Boston Ballet’s “Giselle” Brings a Haunting Romance to the Stage

This post is sponsored by Boston Ballet. All opinions are my own.

The perfect way to kick off the fall season, Boston Ballet’s Giselle runs at the Boston Opera House through September 29, 2019. Haunting and full of stunning dancing, costuming, and set design, seeing Giselle is the ultimate way to kick off ‘spooky season’ in the city.

Boston Ballet Giselle
Boston Ballet in Giselle; photo by Rosalie O’Connor, courtesy of Boston Ballet

In Giselle, the ballet’s namesake tragically dies of a broken heart upon discovering that the man she was in love with, Count Albrecht is engaged to another women. Act I sets the scene with Giselle’s village, and establishing which characters are peasants and which are part of the aristocracy as her love for Count Albrecht literally dances across the stage.

Act II takes place entirely after her death in the forest by her grave site, where the Wilis (ghosts of women who died under similar circumstances) attempt to get Giselle to join them all whilst preventing any man from returning to her by forcing them to dance to their deaths.

Dawn Atkins and Boston Ballet in Giselle; photo by Rosalie O’Connor, courtesy of Boston Ballet

We attended the opening night performance of Giselle and before any of the dancers entered the scene we were immediately blown away by the set. We use the term “immersive” a lot around here to describe areas around Disney parks (looking at you, Star Wars: Galaxy’s Edge), but this feeling can really apply to how it feels to sit in the audience during Giselle- The village scenery in Act I does not simply feel like a backdrop on a stage, nor does the forest in Act II, it’s really easy to feel like you are a fully immersed part of the story while watching from your seats.

Related Post // 5 Reasons to See a Ballet When You Visit Boston

Part of this immersion certainly comes from the acting and staging of the ballet, which is in largely credited to this adaptation by renowned Boston Ballet ballerina and Ballet Master Larissa Ponomarenko. Having formerly played the role of Giselle, Ponomarenko has made this year’s performances of Giselle truly special by adding her own personal touches and bringing her extensive experience in the ballet field to a new generation of dancers.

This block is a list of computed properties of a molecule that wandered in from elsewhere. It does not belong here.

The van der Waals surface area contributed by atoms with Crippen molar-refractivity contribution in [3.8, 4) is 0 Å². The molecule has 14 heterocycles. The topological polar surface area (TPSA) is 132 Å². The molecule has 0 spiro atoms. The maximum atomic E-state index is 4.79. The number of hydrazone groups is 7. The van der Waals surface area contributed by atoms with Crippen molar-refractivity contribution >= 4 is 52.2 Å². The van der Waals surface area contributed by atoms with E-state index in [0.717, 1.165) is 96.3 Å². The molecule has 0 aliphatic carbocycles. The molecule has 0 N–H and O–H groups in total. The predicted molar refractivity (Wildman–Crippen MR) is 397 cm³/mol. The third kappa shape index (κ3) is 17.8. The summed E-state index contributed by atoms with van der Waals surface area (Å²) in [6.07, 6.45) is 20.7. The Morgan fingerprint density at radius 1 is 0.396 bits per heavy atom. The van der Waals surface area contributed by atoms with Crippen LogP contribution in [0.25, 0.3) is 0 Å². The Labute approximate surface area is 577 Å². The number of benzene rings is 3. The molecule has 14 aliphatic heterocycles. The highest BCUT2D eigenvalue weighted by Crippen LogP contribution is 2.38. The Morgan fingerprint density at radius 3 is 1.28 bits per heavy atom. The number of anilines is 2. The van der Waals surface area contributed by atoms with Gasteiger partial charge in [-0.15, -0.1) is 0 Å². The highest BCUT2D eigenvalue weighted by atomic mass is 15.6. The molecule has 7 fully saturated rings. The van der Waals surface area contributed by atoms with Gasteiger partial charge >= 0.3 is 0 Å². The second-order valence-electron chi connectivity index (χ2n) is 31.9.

Giselle‘s masterful blend of technical choreography with dramatic storytelling also add to this totally immersive experience, wrapping you right up in both the dancing and the romance that ties the plot together:

The musical score by Adolphe Adam (19th century French composer of 46 operas and 16 ballets!) performed by the talented orchestra cap off this experience at the theatre. The music showcases the advanced choreography and Ponomarenko’s unique staging in a way that best highlights the feelings of all the characters alongside the scenery and effects of each act.

Giselle is performed select dates/times at the Boston Opera House through September 29, 2019 and tickets start at $37 on bostonballet.org. Special youth pricing is available with a savings of 50% youth tickets in sections A and B for all performances of Giselle with the purchase of an adult ticket (details here).

If you can get to Giselle this week (or any Boston Ballet this season), I highly recommend arriving a little early or leaving your seats during intermission to check out The Warm-up in the lower level of the Boston Opera House. The Warm-up includes a small exhibit with information on each performance and ballet in general with interactive things for kids to do, a photo op with props, and trading cards featuring Boston Ballet dancers.

It may be the former museum/Disney employee in me, but I’m all about small things events or attractions can do like this to make it more interactive and get more people interested in whatever they’re about to see.(If you’re a ‘Disney person’ reading this, think of this as a condensed pre-ballet version of Animal Kingdom’s Wilderness Explorer program- definitely a fun stop for kids!).

Learn more about Boston Ballet’s Giselle on bostonballet.org and let me know how you’re planning to kick off the fall season in the comments!

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